This nurse was hiding the truth behind social media

Originally published on KevinMD

She was new to this ICU. She was young, smart, funny, and considered one of the “cool” nurses.

Before we could really get to know her, she exposed her wonderful, fantastic, perfect life all over social media.

Their perfect two-story brick house, their two little, perfect angel daughters — the perfect life in the perfect town.

But what was most important was her perfect, handsome husband. He was bound to be a self-employed millionaire … you wait and see … Greg was now a real estate contractor. And he had the connections to build those semi-mansions that everyone craved.

Every night Crystal came into work, and she was all smiles, high energy. Although we all felt like underdogs to this nurse with her stellar life, we were happy for her.

But the facade started to slip through the cracks. Crystal would clock in late but have to leave early. Her phone calls while at work to her husband were pleading: “Please get out of bed and get the girls breakfast and ready for school.”

Greg was tired. Frequently tired. He really didn’t want to work at all. He knew his wife was a dedicated, hard worker. She easily put in 60 hours a week in the ICU.

Then the school system called. The girls weren’t showing up for school. A conference was called. And suddenly, one of the highest-ranking elementary schools in the district became the “worst” school. Crystal and Greg decided they would take their girls out of school and homeschool them. Greg would be their teacher while Crystal worked.

We found out that Crystal jumped from one job to the next. It seemed that when her fellow nurses caught on to her truth, Crystal would start a new job.

Crystal would come home from work after a night shift and find her girls still in bed sleeping. No breakfast, no grooming, no homeschooling.

One night she came into work. She was disheveled. She had difficulty focusing. And she had bruises all up and down her arms.

A nurse talked to management about possible domestic abuse. And management called Crystal in to offer her EAP (Employee Assistance Program). She could receive free therapy sessions from licensed therapists at her hospital — total confidentiality.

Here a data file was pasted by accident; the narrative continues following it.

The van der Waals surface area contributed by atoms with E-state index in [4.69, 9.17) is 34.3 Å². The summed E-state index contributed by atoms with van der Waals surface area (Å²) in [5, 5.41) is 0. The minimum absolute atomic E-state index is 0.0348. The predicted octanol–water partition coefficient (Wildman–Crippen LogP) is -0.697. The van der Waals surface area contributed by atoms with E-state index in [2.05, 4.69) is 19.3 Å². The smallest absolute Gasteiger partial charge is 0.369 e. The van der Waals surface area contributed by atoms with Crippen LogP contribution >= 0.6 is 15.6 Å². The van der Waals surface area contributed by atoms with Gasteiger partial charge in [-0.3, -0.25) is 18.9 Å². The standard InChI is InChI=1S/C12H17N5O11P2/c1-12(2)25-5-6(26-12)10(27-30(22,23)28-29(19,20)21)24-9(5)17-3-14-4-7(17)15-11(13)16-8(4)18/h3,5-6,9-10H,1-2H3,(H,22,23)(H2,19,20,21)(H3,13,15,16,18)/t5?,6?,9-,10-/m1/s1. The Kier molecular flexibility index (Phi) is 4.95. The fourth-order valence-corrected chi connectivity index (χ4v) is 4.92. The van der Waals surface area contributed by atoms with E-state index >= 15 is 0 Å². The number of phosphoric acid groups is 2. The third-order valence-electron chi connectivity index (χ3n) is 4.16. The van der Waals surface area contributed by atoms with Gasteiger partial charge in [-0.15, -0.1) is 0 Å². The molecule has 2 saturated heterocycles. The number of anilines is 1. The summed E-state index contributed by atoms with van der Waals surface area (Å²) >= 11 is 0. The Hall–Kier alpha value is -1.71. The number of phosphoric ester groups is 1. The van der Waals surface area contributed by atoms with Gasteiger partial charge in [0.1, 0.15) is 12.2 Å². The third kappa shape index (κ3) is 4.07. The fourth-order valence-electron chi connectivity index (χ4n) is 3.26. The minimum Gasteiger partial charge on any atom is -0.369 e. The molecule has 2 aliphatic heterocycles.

Crystal said nothing was wrong. Everything was fine. Her awesome husband had stopped “working,” the bills weren’t being paid, and Crystal had more and more excuses for why she had to call out sick.

But Greg was wonderful. He had connections. And this time they were going to pick up and move to sunny California. Lots of semi-mansions.

He’s going to be a millionaire one day.

And in a flash, they moved across the country.

Crystal “unfriended” and “blocked” many of her friends on social media that knew the truth.

They lost their house in foreclosure.

And some of us never heard from her again.

If you know the truth and you’re tired of the isolation, the demands, the aggression, the denial.

Stop lying to yourself — for your sake and for your children’s sake.

Reach out before it’s too late.

The brother I never knew. The mother I never had.

Originally published on KevinMD

The brother I never knew.

He was buried in an unmarked grave with other dead babies. 1960.

I am now the age my mother died. She was 64 years old: colon cancer.

She was a vacant, negligent mother.

During one of my psychology classes in nursing school, we learned about the baby monkey experiment (the Harlow experiment), where a baby monkey was laid against a mother made of wires. It was an inanimate object void of heart and warmth and touch and love.